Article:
Endometriosis in Asia

Endometriosis in Asia

Common but undervalued

Key Points


  • It is a scientific fact that Asian women are more likely to be diagnosed with endometriosis in comparison to Caucasians. 
  • However, data on endometriosis and financial support for endometriosis research in Asian countries are limited.


  • The unfortunate delay in the correct diagnosis of endometriosis is a great dilemma since definitive diagnosis often necessitates surgery.
  • Asian women are reported to have more advanced disease than their Western counterparts. 

What’s done here:

  • This is a comprehensive review of published data on endometriosis in Asians to identify the defects in knowledge and increase awareness of the disease in this geographic part of the world. 

Key Results:

  • Basic mechanisms like genetics, food consumption, and environment are important in the pathogenesis of endometriosis in Asian women, some are modifiable.
  • Determining the impact of these factors on endometriosis will yield a more comprehensive understanding and provide new approaches to the prevention and treatment of endometriosis not only in Asians but in all ethnic groups.

Lay Summary

Academicians from the University of Philippines led by Dr. Velarde have published a recent review on endometriosis and Asian women in the scientific periodical “Endocrine Connections”. The endometriosis prevalence rate is variable among ethnicities, and Asian women including Filipinos, Indians, Japanese, and Koreans are more likely to be diagnosed with endometriosis compared to Caucasian women with an odds ratio of 1.63. 

In spite of the high rates of endometriosis in Asians, data on endometriosis and funding support for research are still highly limited.  Considerably higher rates of moderate-to-severe cases of endometriosis with revised American Fertility Society (rAFS) scores of III–IV at the time of surgery are also reported. Some genetic, dietary, and environmental factors may predominate in Asians and potentially impact endometriosis. Understanding these differences is essential in providing innovative strategies for reducing health disparities in endometriosis incidence and presentation across ethnic groups, thus improving disease management and health outcomes.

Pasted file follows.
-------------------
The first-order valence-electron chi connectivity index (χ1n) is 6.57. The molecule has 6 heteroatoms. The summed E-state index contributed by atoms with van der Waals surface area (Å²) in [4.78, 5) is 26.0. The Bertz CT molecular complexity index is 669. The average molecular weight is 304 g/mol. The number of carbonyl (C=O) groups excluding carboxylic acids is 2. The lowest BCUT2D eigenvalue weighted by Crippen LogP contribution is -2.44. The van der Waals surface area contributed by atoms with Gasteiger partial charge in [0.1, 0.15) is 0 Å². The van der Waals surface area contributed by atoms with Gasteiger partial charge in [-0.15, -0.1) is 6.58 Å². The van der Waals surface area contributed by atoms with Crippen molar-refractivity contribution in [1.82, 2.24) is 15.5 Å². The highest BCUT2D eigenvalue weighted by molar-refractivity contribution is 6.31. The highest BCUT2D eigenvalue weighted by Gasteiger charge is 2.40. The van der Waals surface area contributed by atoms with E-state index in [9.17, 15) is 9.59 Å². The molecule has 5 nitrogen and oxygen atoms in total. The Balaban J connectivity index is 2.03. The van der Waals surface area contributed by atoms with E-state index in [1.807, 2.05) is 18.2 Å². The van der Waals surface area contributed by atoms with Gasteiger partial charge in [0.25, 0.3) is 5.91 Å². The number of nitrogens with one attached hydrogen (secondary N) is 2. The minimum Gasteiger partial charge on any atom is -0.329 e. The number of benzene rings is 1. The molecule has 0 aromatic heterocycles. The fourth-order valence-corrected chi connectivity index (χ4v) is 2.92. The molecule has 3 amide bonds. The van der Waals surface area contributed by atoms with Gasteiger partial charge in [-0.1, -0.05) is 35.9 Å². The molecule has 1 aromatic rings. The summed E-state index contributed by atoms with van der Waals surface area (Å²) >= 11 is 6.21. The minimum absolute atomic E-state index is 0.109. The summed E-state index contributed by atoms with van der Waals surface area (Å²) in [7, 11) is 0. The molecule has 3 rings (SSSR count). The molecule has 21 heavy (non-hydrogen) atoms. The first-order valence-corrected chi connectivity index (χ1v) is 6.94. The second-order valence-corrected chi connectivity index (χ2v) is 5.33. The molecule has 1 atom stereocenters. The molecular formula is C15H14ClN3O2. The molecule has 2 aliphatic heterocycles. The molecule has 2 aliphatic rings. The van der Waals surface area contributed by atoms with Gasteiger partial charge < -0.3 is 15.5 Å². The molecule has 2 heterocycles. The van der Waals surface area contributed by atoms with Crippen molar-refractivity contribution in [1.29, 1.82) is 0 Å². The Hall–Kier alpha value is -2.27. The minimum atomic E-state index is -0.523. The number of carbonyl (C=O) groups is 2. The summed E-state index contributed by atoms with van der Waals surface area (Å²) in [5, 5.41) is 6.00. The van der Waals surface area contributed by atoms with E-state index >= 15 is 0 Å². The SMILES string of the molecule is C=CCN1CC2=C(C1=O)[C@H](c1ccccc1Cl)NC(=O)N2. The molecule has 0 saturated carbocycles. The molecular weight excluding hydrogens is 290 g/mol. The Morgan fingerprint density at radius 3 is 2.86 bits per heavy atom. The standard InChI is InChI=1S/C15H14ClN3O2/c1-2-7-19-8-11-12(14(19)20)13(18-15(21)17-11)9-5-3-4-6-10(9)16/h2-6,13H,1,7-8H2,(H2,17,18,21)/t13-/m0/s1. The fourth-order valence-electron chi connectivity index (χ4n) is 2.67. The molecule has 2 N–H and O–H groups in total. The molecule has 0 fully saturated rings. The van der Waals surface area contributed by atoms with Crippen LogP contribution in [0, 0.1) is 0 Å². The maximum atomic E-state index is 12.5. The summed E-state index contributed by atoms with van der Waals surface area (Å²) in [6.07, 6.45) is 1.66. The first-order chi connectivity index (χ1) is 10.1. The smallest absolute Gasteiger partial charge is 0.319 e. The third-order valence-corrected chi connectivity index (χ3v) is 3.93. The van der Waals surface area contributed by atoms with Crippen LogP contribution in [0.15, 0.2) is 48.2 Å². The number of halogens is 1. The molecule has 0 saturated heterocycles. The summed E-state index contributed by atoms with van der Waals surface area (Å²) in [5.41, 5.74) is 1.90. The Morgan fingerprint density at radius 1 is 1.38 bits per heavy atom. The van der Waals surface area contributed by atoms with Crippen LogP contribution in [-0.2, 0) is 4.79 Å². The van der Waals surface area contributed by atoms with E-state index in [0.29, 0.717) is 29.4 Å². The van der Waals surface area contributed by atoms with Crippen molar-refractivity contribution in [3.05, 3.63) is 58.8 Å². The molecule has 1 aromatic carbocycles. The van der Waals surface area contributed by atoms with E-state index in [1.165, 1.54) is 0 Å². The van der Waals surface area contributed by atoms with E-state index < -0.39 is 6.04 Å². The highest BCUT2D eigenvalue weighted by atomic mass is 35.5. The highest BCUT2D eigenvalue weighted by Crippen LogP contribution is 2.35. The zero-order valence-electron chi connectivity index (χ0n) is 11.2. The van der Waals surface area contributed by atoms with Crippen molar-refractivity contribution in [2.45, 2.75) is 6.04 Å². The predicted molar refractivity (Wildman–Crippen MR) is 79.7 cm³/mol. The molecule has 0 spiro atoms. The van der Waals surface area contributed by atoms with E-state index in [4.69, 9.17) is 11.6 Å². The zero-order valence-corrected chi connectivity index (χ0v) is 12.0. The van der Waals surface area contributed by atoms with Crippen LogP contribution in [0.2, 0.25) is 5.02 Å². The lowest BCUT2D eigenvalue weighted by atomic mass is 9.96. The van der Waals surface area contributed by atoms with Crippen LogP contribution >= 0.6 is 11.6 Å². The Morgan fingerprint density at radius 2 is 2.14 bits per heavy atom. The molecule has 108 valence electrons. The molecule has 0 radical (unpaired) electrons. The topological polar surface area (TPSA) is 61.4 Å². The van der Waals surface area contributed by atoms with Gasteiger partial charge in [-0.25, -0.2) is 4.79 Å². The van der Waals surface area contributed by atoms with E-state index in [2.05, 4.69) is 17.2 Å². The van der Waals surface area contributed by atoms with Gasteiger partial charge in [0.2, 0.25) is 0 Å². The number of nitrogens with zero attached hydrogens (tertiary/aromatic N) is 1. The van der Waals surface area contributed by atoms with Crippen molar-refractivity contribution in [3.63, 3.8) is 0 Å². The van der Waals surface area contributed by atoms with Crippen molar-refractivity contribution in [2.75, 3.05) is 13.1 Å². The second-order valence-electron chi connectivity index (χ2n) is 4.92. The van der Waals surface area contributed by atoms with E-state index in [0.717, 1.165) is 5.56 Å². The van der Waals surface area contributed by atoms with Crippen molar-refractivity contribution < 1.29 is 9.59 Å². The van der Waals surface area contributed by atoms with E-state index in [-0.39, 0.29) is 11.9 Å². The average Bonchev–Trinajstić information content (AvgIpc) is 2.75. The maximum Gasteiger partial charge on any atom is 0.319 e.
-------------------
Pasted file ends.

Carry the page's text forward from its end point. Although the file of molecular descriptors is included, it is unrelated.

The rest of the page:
Genetic polymorphisms of some genes have been described in women with endometriosis, the estrogen receptor gene polymorphisms being the most popular in studies, however, the results have not been decisive. Women with endometriosis tend to have a lower BMI than healthy controls. It is a well-known fact that Asians have different dietary patterns than Caucasians and diet is the major factor in controlling BMI. It is possible that diet may contribute to the disparity in the risk of endometriosis across ethnic groups. Also, women with endometriosis have lower consumption of food rich in vitamins A, C, and E, zinc, and copper than healthy women. Many environmental contaminants, mainly heavy metals, endocrine disrupting chemicals), are implicated in the pathogenesis of endometriosis and this may be an important crucial factor in Asian countries.

The remarkably higher prevalence of endometriosis in Asian women along with limited data and resources emphasizes the need for increased financial support and awareness of the subject. Potential factors that predispose Asian women to a more advanced course of the disease should be explored further rather than wide categories of suspected reasons. Studying in depth the genetic determinants, dietary habits along environmental factors may yield important scientific discoveries that all race groups can benefit from.

Research Source: https://pubmed.ncbi.nlm.nih.gov/37676242/

endometriosis prevalence Asian endocrine-disrupting chemicals dietary habits ethnic disparities


EndoNews highlights the latest peer-reviewed scientific research and medical literature that focuses on endometriosis. We are unbiased in our summaries of recently-published endometriosis research. EndoNews does not provide medical advice or opinions on the best form of treatment. We highly stress the importance of not using EndoNews as a substitute for seeking an experienced physician.